But it was not enough. In 2014, Fitch Group, Moody’s and Standard & Poor’s downgraded tens of billions of dollars worth of government-issued bonds to junk status. Swiftly American hedge funds and oligarchs, including Klarman, Schwarzman, Soros, Aurelius Management, Mason Capital Management, a New York hedge fund, swooped in like vultures to buy up the bonds. (For a full list of bondholders, click on this link from the invaluable group LittleSis.)
Hedge funds went on a new bond buying spree after Hurricane Maria when the price of these instruments plummeted. One of the best parts, for the funds, anyway, is that a 2016 Supreme Court decision written by Justice Clarence Thomas prevents Puerto Rico from seeking relief from creditors by filing for bankruptcy. So unlike Argentina, Greece and other nations that were squeezed to bankruptcy by global banks and hedge funds, it can’t even beg for crumbs from the IMF or, like you or I when facing a cash crunch, negotiate loans from banks or payday lenders. It simply has to repay the money, or else.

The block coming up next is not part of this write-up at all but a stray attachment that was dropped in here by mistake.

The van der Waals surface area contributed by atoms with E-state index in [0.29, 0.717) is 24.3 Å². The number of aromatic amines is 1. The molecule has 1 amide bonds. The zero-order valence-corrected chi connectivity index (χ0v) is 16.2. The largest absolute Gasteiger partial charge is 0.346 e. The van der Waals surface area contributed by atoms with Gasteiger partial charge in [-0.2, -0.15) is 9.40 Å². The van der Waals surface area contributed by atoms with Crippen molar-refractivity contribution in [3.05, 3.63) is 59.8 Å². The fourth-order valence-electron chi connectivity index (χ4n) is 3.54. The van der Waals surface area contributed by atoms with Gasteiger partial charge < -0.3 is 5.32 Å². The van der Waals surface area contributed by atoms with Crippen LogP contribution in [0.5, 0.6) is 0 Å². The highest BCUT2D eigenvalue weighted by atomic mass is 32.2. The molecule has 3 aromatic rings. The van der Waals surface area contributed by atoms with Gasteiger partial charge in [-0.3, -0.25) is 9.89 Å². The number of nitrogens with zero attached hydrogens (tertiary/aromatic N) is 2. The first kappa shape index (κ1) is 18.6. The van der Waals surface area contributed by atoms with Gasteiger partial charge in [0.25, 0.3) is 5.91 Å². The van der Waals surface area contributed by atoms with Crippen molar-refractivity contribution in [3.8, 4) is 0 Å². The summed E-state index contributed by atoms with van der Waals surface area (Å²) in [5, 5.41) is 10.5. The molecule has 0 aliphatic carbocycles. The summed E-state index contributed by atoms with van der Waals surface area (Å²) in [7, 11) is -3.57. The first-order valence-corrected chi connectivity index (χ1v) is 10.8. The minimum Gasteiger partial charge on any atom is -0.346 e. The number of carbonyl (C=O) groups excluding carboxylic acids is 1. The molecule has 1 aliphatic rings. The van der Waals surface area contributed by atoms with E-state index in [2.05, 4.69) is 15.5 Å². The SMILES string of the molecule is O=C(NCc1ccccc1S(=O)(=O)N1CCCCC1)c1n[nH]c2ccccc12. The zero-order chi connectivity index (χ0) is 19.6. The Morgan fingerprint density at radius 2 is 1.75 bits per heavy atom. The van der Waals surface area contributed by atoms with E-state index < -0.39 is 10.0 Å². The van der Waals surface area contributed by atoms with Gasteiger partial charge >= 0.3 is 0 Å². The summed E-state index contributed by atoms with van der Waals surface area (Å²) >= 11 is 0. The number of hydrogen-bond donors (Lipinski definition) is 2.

Keep in mind that hedge funds bought Puerto Rican bonds through offshore vehicles in order to hide their purchases. Klarman’s Baupost, for example, snapped up its instruments through ten Delaware-registered LLCs it named Decagon 1-10. Because of secrecy tactics used by Klarman and others, and because the US and Puerto Rican governments acted to keep buyers’ names confidential, it’s impossible to know exactly who owns all of Puerto Rico’s bonds, or how much they own individually. The only reason we have any information at all is that bondholders filed sued to get paid back as much as possible on the dollar and some ownership information was disclosed during the resulting litigation.
Angel emphasized that the bonds should never have been marketed in the first place given that Puerto Rico was already teetering on the edge of bankruptcy when they were issued. So why did the hedge funds buy them? Because, he explained, they carried high yields, were exempt from federal, state, and local taxes — or “triple tax exempt,” a term that makes a hedge fund man orgasm — and carried huge penalties for non-repayment.